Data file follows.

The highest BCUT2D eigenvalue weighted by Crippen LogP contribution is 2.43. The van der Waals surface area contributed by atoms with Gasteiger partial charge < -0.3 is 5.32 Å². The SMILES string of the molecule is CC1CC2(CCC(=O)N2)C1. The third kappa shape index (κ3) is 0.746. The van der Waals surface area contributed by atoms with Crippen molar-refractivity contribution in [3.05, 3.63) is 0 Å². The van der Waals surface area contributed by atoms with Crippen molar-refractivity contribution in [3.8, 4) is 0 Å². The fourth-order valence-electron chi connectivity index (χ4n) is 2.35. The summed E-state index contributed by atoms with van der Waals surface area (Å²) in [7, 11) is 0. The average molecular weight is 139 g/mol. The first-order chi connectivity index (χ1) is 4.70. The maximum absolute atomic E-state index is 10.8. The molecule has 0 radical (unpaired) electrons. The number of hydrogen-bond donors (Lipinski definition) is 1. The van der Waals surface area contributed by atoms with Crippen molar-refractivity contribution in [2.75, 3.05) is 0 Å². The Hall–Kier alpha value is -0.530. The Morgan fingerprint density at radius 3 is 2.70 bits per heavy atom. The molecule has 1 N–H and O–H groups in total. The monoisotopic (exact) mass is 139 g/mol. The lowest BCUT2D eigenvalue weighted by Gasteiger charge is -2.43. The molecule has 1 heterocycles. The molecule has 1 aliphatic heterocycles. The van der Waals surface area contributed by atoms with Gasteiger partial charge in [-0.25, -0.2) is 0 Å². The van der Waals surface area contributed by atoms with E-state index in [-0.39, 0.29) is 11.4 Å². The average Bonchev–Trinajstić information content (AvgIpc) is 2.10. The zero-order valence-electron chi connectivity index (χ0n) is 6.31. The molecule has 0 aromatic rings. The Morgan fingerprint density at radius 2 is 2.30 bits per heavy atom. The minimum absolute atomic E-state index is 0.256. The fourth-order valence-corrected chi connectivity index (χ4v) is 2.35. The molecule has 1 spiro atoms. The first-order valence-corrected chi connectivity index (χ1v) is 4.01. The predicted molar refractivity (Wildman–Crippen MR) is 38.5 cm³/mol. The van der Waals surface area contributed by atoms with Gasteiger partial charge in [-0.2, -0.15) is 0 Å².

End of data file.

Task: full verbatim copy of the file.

The highest BCUT2D eigenvalue weighted by Crippen LogP contribution is 2.43. The van der Waals surface area contributed by atoms with Gasteiger partial charge < -0.3 is 5.32 Å². The SMILES string of the molecule is CC1CC2(CCC(=O)N2)C1. The third kappa shape index (κ3) is 0.746. The van der Waals surface area contributed by atoms with Crippen molar-refractivity contribution in [3.05, 3.63) is 0 Å². The van der Waals surface area contributed by atoms with Crippen molar-refractivity contribution in [3.8, 4) is 0 Å². The fourth-order valence-electron chi connectivity index (χ4n) is 2.35. The summed E-state index contributed by atoms with van der Waals surface area (Å²) in [7, 11) is 0. The average molecular weight is 139 g/mol. The first-order chi connectivity index (χ1) is 4.70. The maximum absolute atomic E-state index is 10.8. The molecule has 0 radical (unpaired) electrons. The number of hydrogen-bond donors (Lipinski definition) is 1. The van der Waals surface area contributed by atoms with Crippen molar-refractivity contribution in [2.75, 3.05) is 0 Å². The Hall–Kier alpha value is -0.530. The Morgan fingerprint density at radius 3 is 2.70 bits per heavy atom. The molecule has 1 N–H and O–H groups in total. The monoisotopic (exact) mass is 139 g/mol. The lowest BCUT2D eigenvalue weighted by Gasteiger charge is -2.43. The molecule has 1 heterocycles. The molecule has 1 aliphatic heterocycles. The van der Waals surface area contributed by atoms with Gasteiger partial charge in [-0.25, -0.2) is 0 Å². The van der Waals surface area contributed by atoms with E-state index in [-0.39, 0.29) is 11.4 Å². The average Bonchev–Trinajstić information content (AvgIpc) is 2.10. The zero-order valence-electron chi connectivity index (χ0n) is 6.31. The molecule has 0 aromatic rings. The Morgan fingerprint density at radius 2 is 2.30 bits per heavy atom. The minimum absolute atomic E-state index is 0.256. The fourth-order valence-corrected chi connectivity index (χ4v) is 2.35. The molecule has 1 spiro atoms. The first-order valence-corrected chi connectivity index (χ1v) is 4.01. The predicted molar refractivity (Wildman–Crippen MR) is 38.5 cm³/mol. The van der Waals surface area contributed by atoms with Gasteiger partial charge in [-0.2, -0.15) is 0 Å².